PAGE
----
Billie Leroy "Sam" Roth

Billie Leroy "Sam" Roth

Rank/Branch: E5/US Air Force
Unit: 37th Consolodated Aircraft Maintenance Squadron
Date of Birth: 22 June 1934
Home City of Record: Lacon IL
Date of Loss: 27 June 1965
Country of Loss: South Vietnam
Status (in 1973): Killed In Action/Body Not Recovered
Category: 4

Loss Coordinates noted by the USG at time of loss: 101307N 1064405E (XT990095) Loss Coordinates suspected by JTF-FA in 1998: 48P YT 02830 04566, near thevillage of Xom Long Dinh

Acft/Vehicle/Ground: C123 [vehicle number not listed in USG downed aircraft file]

Other Personnel In Incident: Carl E. Jackson, missing, 14 Chinese Nationalists.

Refno: 0104

Source: Compiled from one or more of the following: raw data from U.S. Government agency sources, correspondence with POW/MIA families, published sources, interviews. Updated by the P.O.W. NETWORK with material provided by Alan Jackson, Carl Jackson’s son, in 1998.  2020

REMARKS: MID-AIR EXPLODE NE SAIGON-J [Jackson family conversations with former CIA personnel contradict this USG statement]

SYNOPSIS: The Fairchild C123 “Provider” was a night attack system/transport aircraft based on an all-metal glider designed by Chase Aircraft. The airplane’s C123B prototype first flew on September 1, 1954. The C123B, in the hands of a group of airmen who called themselves “The Mule Train” became the first transport to see Vietnam service. The C123B transports were soon joined by UC123Bs of the now-controversial Project Ranch Hand which sprayed pesticides and herbicides over Vietnam, including Agent Orange.

The Provider, particularly in camouflage paint with mottled topside and light bottomside, resembled an arched-back whale suspended from the bottom midpoint of huge dorsal wings. Like other transports, the Provider proved its versatility during the Vietnam war. The C123 also dispensed flares to illuminate targets for fighters or tactical bombers, and were dubbed “Candlestick” when they served in this capacity.

The MACV-SOG personnel in this incident were commanded directly out of the Pentagon by JCS. One was not just assigned to this detachment, but rather interviewed for it at the Pentagon, so the work was extraordinary even applying Air Commando standards.

The aircraft had no standard markings on it, but were painted with a unique camo pattern of low-reflectivity black, green and brown paint. The aircraft was rigged with pylons on it. Runways were often replaced by landing on very wide roads. The 1131st flew only at night. They operated in a shroud of secrecy, no reports, no tail numbers due to MACV-SOG. All aircraft were sanitized as well as the nationality and individuality of those on board.  The idea was “just make it happen.”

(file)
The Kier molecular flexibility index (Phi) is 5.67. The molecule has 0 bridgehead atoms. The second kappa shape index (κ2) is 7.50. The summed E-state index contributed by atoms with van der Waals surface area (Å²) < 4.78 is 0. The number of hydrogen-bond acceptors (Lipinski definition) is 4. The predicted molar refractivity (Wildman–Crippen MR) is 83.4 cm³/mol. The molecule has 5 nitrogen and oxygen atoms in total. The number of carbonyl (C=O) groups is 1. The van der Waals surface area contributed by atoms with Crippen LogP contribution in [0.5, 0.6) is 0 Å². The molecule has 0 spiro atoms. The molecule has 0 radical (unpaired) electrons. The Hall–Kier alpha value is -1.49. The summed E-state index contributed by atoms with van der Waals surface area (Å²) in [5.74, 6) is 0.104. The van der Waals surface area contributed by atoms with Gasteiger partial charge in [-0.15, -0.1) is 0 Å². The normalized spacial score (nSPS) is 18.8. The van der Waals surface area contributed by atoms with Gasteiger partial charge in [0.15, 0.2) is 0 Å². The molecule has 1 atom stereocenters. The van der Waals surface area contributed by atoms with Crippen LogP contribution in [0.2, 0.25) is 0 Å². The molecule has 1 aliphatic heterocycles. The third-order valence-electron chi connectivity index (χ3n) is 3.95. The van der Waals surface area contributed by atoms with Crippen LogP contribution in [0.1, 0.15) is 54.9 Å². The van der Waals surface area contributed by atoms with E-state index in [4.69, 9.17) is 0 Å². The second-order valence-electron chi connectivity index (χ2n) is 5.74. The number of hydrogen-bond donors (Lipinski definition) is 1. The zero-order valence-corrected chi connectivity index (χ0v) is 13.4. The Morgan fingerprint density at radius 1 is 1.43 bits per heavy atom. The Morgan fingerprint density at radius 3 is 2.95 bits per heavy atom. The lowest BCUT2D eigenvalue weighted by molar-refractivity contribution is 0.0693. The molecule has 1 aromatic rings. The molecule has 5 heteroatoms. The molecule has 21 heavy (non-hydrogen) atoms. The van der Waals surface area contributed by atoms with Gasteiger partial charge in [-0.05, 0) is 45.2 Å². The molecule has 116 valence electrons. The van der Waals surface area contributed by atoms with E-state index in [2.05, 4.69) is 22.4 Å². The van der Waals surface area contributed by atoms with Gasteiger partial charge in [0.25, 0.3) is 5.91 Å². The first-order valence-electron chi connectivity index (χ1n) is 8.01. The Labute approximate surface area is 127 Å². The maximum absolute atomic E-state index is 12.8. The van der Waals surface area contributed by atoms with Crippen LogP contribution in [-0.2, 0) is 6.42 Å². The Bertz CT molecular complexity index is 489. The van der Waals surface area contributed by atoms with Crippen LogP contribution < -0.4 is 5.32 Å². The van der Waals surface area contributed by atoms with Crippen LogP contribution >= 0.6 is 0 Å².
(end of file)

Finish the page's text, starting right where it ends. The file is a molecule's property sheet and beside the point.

Capt. Carl E. Jackson enlisted in the Air Force in 1957 for two years. He re-enlisted in the Air Force Reserve, active duty in 1960. He was one of the elite chosen to work with MACV-SOG (Military Assistance Command, Vietnam Studies and Observation Group). MACV-SOG was a joint service high command unconventional warfare task force engaged in highly classified operations throughout Southeast Asia.

Capt. Jackson flew the C123 Provider in Vietnam. SSgt. Billie L. “Sam” Roth was on stand-by as a C123 cargo master, the night he was assigned to fly with Jackson. Jackson, Roth, and 14 “Chinese Nationalists” were on board the night the flight was reported downed. The co-pilot as well was Chinese. DoD de-classified this information in the mid ’90s.

The family of Captain Jackson was told that on Sunday evening, word had it that Nha Trang was about to be under rocket and mortor attack. Jackson and his commanding officer headed for the jeep. Jackson dropped off his C/O at one aircraft and drove to his own. Apparently, the destination was Ton Son Nhut air base.

June 27, 1965, while on final approach, Jackson’s C123 started receiving ground-fire and subsequently crashed. Rescue crews arrived at the scene and found that there were no survivors. The FBI was brought in to fingerprint all on board however, and none of the bodies could be identified as Capt. Carl E. Jackson, USAF.

Throughout the years, the U.S. government has still not positively located his crash site. There have been at least two sites that correlated with his flight. Further investigation of both sites proved negative results. It has been rumored that his aircraft was flying somewhere near North Vietnam and that his C123 did take ground fire and crash. No one knew for sure whether or not anyone survived. The aircraft supposedly crashed north of “Thud Ridge.